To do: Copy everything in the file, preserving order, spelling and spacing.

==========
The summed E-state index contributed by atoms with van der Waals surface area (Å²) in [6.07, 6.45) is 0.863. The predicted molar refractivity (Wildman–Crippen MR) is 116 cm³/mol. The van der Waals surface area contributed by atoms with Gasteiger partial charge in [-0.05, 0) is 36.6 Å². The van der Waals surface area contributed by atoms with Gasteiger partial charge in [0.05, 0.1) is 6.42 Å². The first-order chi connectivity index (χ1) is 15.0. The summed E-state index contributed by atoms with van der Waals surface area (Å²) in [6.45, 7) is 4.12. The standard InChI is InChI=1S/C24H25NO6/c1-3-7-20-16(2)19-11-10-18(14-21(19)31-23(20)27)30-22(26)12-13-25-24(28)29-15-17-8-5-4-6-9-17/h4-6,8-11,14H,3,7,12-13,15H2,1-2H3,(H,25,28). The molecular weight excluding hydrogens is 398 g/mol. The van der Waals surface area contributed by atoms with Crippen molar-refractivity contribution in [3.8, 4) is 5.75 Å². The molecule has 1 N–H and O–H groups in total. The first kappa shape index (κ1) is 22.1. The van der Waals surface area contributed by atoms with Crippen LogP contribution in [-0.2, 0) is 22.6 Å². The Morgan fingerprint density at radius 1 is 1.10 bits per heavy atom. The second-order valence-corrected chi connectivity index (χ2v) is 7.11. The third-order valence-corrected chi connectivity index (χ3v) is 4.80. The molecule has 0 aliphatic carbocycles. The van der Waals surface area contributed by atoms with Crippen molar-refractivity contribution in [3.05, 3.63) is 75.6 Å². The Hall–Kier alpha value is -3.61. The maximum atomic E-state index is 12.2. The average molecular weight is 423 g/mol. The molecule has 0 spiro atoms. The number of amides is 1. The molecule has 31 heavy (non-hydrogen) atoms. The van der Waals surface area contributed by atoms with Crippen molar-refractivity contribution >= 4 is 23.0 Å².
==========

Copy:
The summed E-state index contributed by atoms with van der Waals surface area (Å²) in [6.07, 6.45) is 0.863. The predicted molar refractivity (Wildman–Crippen MR) is 116 cm³/mol. The van der Waals surface area contributed by atoms with Gasteiger partial charge in [-0.05, 0) is 36.6 Å². The van der Waals surface area contributed by atoms with Gasteiger partial charge in [0.05, 0.1) is 6.42 Å². The first-order chi connectivity index (χ1) is 15.0. The summed E-state index contributed by atoms with van der Waals surface area (Å²) in [6.45, 7) is 4.12. The standard InChI is InChI=1S/C24H25NO6/c1-3-7-20-16(2)19-11-10-18(14-21(19)31-23(20)27)30-22(26)12-13-25-24(28)29-15-17-8-5-4-6-9-17/h4-6,8-11,14H,3,7,12-13,15H2,1-2H3,(H,25,28). The molecular weight excluding hydrogens is 398 g/mol. The van der Waals surface area contributed by atoms with Crippen molar-refractivity contribution in [3.8, 4) is 5.75 Å². The molecule has 1 N–H and O–H groups in total. The first kappa shape index (κ1) is 22.1. The van der Waals surface area contributed by atoms with Crippen LogP contribution in [-0.2, 0) is 22.6 Å². The Morgan fingerprint density at radius 1 is 1.10 bits per heavy atom. The second-order valence-corrected chi connectivity index (χ2v) is 7.11. The third-order valence-corrected chi connectivity index (χ3v) is 4.80. The molecule has 0 aliphatic carbocycles. The van der Waals surface area contributed by atoms with Crippen molar-refractivity contribution in [3.05, 3.63) is 75.6 Å². The Hall–Kier alpha value is -3.61. The maximum atomic E-state index is 12.2. The average molecular weight is 423 g/mol. The molecule has 0 spiro atoms. The number of amides is 1. The molecule has 31 heavy (non-hydrogen) atoms. The van der Waals surface area contributed by atoms with Crippen molar-refractivity contribution >= 4 is 23.0 Å².